+
+So use a space after these keywords:
+ if, switch, case, for, do, while
+but not with sizeof, typeof, alignof, or __attribute__. E.g.,
+ s = sizeof(struct file);
+
+Do not add spaces around (inside) parenthesized expressions. This example is
+*bad*:
+
+ s = sizeof( struct file );
+
+When declaring pointer data or a function that returns a pointer type, the
+preferred use of '*' is adjacent to the data name or function name and not
+adjacent to the type name. Examples:
+
+ char *linux_banner;
+ unsigned long long memparse(char *ptr, char **retptr);
+ char *match_strdup(substring_t *s);
+
+Use one space around (on each side of) most binary and ternary operators,
+such as any of these:
+
+ = + - < > * / % | & ^ <= >= == != ? :
+
+but no space after unary operators:
+ & * + - ~ ! sizeof typeof alignof __attribute__ defined
+
+no space before the postfix increment & decrement unary operators:
+ ++ --
+
+no space after the prefix increment & decrement unary operators:
+ ++ --
+
+and no space around the '.' and "->" structure member operators.
+
Chapter 4: Naming
@@ -152,7 +234,7 @@ variable that is used to hold a temporary value.
If you are afraid to mix up your local variable names, you have another
problem, which is called the function-growth-hormone-imbalance syndrome.
-See next chapter.
+See chapter 6 (Functions).
Chapter 5: Typedefs
@@ -258,6 +340,20 @@ generally easily keep track of about 7 different things, anything more
and it gets confused. You know you're brilliant, but maybe you'd like
to understand what you did 2 weeks from now.
+In source files, separate functions with one blank line. If the function is
+exported, the EXPORT* macro for it should follow immediately after the closing
+function brace line. E.g.:
+
+int system_is_up(void)
+{
+ return system_state == SYSTEM_RUNNING;
+}
+EXPORT_SYMBOL(system_is_up);
+
+In function prototypes, include parameter names with their data types.
+Although this is not required by the C language, it is preferred in Linux
+because it is a simple way to add valuable information for the reader.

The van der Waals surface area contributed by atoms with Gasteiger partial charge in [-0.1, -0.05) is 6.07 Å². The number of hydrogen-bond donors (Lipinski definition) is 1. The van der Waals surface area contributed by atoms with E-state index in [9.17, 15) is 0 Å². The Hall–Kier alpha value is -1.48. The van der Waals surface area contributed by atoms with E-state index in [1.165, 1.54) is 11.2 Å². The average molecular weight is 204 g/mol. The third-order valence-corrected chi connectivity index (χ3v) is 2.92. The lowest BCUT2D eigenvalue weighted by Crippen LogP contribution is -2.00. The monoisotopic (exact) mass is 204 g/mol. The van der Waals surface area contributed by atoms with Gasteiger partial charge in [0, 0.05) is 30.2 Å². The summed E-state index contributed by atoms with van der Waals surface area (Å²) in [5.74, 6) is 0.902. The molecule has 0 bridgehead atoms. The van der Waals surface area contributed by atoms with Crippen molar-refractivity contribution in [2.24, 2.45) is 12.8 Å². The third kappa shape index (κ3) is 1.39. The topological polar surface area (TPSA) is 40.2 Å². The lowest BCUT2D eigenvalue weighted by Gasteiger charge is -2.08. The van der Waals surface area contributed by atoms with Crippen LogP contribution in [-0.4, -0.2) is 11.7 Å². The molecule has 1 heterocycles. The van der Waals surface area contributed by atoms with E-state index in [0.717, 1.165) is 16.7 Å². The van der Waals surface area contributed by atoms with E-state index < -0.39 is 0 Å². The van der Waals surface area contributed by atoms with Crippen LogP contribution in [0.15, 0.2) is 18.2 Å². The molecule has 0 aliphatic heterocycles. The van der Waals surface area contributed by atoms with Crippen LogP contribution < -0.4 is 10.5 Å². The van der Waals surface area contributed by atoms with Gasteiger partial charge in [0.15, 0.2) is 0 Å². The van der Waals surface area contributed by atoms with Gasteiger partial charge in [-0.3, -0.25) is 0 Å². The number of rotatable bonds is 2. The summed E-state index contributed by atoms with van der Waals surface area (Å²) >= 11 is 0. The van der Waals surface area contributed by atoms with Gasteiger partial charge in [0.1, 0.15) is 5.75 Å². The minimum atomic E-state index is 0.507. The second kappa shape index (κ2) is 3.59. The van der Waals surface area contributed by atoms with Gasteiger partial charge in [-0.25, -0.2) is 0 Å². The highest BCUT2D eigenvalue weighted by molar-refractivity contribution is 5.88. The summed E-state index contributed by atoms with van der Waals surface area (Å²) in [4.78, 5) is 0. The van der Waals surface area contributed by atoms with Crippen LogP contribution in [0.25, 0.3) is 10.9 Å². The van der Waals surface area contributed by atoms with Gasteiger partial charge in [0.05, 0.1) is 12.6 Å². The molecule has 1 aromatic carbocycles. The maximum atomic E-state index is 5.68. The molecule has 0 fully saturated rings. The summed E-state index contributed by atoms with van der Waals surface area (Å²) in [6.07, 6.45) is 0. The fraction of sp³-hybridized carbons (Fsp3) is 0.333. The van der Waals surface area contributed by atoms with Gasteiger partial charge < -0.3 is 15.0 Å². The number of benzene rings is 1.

+
Chapter 7: Centralized exiting of functions
@@ -306,16 +402,36 @@ time to explain badly written code.
Generally, you want your comments to tell WHAT your code does, not HOW.
Also, try to avoid putting comments inside a function body: if the
function is so complex that you need to separately comment parts of it,
-you should probably go back to chapter 5 for a while. You can make
+you should probably go back to chapter 6 for a while. You can make
small comments to note or warn about something particularly clever (or
ugly), but try to avoid excess. Instead, put the comments at the head
of the function, telling people what it does, and possibly WHY it does
it.
-When commenting the kernel API functions, please use the kerneldoc format.
+When commenting the kernel API functions, please use the kernel-doc format.
See the files Documentation/kernel-doc-nano-HOWTO.txt and scripts/kernel-doc
for details.
+Linux style for comments is the C89 "/* ... */" style.
+Don't use C99-style "// ..." comments.
+
+The preferred style for long (multi-line) comments is:
+
+ /*
+ * This is the preferred style for multi-line
+ * comments in the Linux kernel source code.
+ * Please use it consistently.
+ *
+ * Description: A column of asterisks on the left side,
+ * with beginning and ending almost-blank lines.
+ */
+
+It's also important to comment data, whether they are basic types or derived
+types. To this end, use just one data declaration per line (no commas for
+multiple data declarations). This leaves you room for a small comment on each
+item, explaining its use.
+
+
Chapter 9: You've made a mess of it
That's OK, we all do. You've probably been told by your long-time Unix
@@ -591,4 +707,4 @@ Kernel CodingStyle, by greg@kroah.com at OLS 2002:
http://www.kroah.com/linux/talks/ols_2002_kernel_codingstyle_talk/html/
--
-Last updated on 30 April 2006.
+Last updated on 2006-December-06.